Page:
The Australian JOHN ROSS Higher Education reporter
Industry wants a free hand to experiment with apprenticeship incentive schemes, arguing that government reforms are too blunt.
A new report recommends more nuanced incentive arrangements that take account of occupation, qualification, size of employer and characteristics of apprentices. The report, written last year by the Apprenticeships Reform Advisory Group, urges the government to fund an industry-led pilot incentives program.
“This would allow industry groups or employers to come forward with a business case for securing funding to support apprenticeships in a particular industry, occupation or region,” says the report, released on Monday by Assistant Skills Minister Karen Andrews.
Group member Jenny Lambert, of the Australian Chamber of Commerce and Industry, said governments had made extensive changes to incentive schemes without foreseeing the impacts on individual industries. “The government hasn’t tweaked incentives, they’ve put a sledgehammer to them,” she said.
She cited 2013 changes by the former Labor government, which saved about $1.1 billion by slashing incentive payments. Officials said the incentives, regarded by some as corporate welfare, were financially unsustainable and needed to be retargeted to skill shortage areas. Commencements immediately crashed.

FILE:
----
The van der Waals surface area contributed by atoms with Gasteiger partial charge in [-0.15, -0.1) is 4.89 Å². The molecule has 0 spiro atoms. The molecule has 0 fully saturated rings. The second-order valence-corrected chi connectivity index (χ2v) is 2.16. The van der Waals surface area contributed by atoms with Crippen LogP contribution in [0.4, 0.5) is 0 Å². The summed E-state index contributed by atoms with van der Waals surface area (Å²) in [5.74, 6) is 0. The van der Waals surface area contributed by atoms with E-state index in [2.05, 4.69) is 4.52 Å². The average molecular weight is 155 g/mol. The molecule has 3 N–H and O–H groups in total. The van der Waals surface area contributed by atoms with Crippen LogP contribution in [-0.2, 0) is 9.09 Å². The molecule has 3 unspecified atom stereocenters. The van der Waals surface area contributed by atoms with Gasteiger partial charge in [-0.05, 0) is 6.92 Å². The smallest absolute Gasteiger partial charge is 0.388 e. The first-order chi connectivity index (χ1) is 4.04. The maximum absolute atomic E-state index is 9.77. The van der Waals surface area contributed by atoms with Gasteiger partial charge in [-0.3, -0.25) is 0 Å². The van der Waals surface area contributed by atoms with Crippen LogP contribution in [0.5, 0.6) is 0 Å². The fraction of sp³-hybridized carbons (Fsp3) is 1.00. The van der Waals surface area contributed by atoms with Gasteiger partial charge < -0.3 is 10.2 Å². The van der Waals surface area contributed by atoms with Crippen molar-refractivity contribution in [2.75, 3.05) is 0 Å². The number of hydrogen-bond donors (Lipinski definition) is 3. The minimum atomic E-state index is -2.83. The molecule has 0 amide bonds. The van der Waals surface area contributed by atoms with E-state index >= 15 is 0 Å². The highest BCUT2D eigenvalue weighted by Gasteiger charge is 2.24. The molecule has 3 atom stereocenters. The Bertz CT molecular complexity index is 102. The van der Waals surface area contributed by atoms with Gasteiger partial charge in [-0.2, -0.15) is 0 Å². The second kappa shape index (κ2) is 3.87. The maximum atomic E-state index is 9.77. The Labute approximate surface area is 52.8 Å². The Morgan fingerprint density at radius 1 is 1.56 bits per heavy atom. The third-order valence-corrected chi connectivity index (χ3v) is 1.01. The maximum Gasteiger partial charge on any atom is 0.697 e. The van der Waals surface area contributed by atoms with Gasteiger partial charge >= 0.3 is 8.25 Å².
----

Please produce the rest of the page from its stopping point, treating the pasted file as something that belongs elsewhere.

Ms Lambert said the changes had ignored employment realities in certain industries, such as hospitality’s reliance on part-timers. The government also had overlooked the role of the incentives in encouraging employers to sign up apprentices.
The report says incentives must be viewed as “part of the broader business case” for employers to hire apprentices. The group was established almost a year ago to advise on incentives, pre-apprenticeships and alternative apprenticeship models.